I completed the orientation to the laser cutter room at the beginning of my mHUB residency, but having never actually used a laser cutter or AutoCAD, I lacked context. I left the session in a cloud of confusion. I set an appointment with the shop manager once I had a vision for my first project. I decided to make a little something for my favorite gubernatorial candidate.
“So, have you used AutoCAD before?” asked Shop Manager John.
Shop Manager John got me up and running. He walked me through the design set up and printing (laser cutting) process. He encouraged me to use the mouse, click here and there, and take ownership of the process. Still, it seemed like he did most of the thinking and I felt like the end results belonged to him.
The end results actually belong to Daniel Biss now, as pictured below.
However, the experience moved me along the learning curve. Enough, at least, to empower me to take the next steps on my own.
I went back to mHUB a couple of days later. It was a lovely summer Saturday. Needless to say, there weren’t many people in the shop. Which is also to say that I was On. My. Own.
This was a good thing. It left me without an easy out. Got a question? Ask Google and figure it out. I was in self-rescuing princess mode.
AutoCAD is not very intuitive. For example, if you want to move an object within your drawing, you can’t simply select it and drag it, you have to do some coordinate based thing, which may not sound complicated, but somehow always leads me to move my object to a spot I hadn’t intended.
At any rate, I managed to sort of replicate my previous design on an appropriate new template as well as:
- place text within it, swapping out fonts as I wished,
- make multiple copies of the design,
- download my design to a flash drive,
- upload my design onto the computer attached to the laser cutter,
- properly boot up the ventilation system, and
- print my design on the laser cutter.
As I celebrate my successes, I need to be clear; the cut did not go as planned. It was something of a hot mess, which reminds me to also celebrate the things I did NOT do:
- break any equipment,
- start a fire (lasers, man!),
- fill the prototyping shop with fumes.
Anyway, back to the hot mess. I had problems sizing and placing the items. The outline did not go deep enough to carve out the object. (A raster, not a cut, in laser cutting parlance.) I suspected the cut lines would be an issue based on the look of the AutoCAD file, but I wanted to print the job anyway to get a sense of how the problem would play out. I used scrap wood, so the only loss was my time, but it was more of an investment at that point because I was moving up on the learning curve.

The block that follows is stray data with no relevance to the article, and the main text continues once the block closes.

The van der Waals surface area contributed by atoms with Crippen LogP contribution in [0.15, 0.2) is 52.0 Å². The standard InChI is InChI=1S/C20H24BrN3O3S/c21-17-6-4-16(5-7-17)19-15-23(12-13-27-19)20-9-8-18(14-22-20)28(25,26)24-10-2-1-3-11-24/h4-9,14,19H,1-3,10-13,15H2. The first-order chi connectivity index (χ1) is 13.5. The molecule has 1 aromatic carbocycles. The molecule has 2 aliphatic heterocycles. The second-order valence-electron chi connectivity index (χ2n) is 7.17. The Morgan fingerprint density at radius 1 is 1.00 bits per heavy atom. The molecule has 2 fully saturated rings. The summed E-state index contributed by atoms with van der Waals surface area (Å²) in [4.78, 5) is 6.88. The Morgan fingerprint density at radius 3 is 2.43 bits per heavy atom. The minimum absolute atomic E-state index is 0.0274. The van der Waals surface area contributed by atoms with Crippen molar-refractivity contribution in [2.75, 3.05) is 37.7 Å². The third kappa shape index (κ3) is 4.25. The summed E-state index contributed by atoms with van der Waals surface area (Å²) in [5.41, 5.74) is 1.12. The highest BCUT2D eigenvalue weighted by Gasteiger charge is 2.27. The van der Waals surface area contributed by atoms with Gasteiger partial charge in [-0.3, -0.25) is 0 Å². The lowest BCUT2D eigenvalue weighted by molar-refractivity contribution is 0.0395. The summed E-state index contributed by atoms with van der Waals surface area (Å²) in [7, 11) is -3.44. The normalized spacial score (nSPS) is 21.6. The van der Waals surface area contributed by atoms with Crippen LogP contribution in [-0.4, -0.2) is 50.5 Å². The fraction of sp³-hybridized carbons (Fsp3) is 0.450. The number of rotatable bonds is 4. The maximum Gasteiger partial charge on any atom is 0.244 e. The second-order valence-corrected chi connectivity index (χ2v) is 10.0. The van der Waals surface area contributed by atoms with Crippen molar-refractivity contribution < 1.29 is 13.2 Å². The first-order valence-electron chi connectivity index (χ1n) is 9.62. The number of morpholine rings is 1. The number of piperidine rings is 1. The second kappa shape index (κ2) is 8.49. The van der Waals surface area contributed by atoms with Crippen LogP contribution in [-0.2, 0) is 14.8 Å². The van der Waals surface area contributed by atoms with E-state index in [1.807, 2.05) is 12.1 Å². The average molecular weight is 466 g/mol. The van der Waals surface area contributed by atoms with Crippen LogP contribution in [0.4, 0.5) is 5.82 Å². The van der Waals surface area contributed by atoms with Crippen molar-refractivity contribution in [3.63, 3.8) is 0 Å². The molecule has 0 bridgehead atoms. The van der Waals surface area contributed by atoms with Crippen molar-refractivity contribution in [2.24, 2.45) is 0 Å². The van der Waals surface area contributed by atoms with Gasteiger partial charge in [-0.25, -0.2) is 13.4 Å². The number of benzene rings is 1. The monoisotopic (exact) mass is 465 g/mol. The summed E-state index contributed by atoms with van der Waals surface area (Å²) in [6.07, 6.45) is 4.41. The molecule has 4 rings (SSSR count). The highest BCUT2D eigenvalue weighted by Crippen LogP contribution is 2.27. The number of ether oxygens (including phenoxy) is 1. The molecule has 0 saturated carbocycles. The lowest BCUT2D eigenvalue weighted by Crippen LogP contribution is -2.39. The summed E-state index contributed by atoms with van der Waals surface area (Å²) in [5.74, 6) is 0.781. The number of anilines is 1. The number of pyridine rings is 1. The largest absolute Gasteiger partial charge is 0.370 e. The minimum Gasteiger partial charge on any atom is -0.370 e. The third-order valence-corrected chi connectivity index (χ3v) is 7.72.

I signed up for another laser cutter orientation as well as another 1:1 session with the shop manager a few days later. This time, I went in with some level of understanding. Having that context made a big difference.
Update: This post was stuck in draft basically forever. I am now a laser cutting fool (as opposed to being an expert). I figured out a few things, like how to embed a cutout of a star, heart, or dog bone (two hearts connected with two lines!) in the keychains I obsessively cut. Or are they pendants? Maybe Christmas ornaments?
I’m mostly making these whatevers embossed with a positive or affirming message. I sent roughly 200 Houston Strong pendants to a few friends in Texas after Harvey.
And as I see friends mention things on Facebook, like needing to accept imperfection, I ping them. I’ve got just the thing for you. Send me your mailing address!
There’s so much negativity in our country right now, I feel like spreading positive vibes can only be a good thing. I mean, when isn’t it?
That said, this morning, I almost printed a few items with unkind messages about the guy in the White House. But I stopped myself and made these instead. Come visit me at mHUB and I’ll give you one!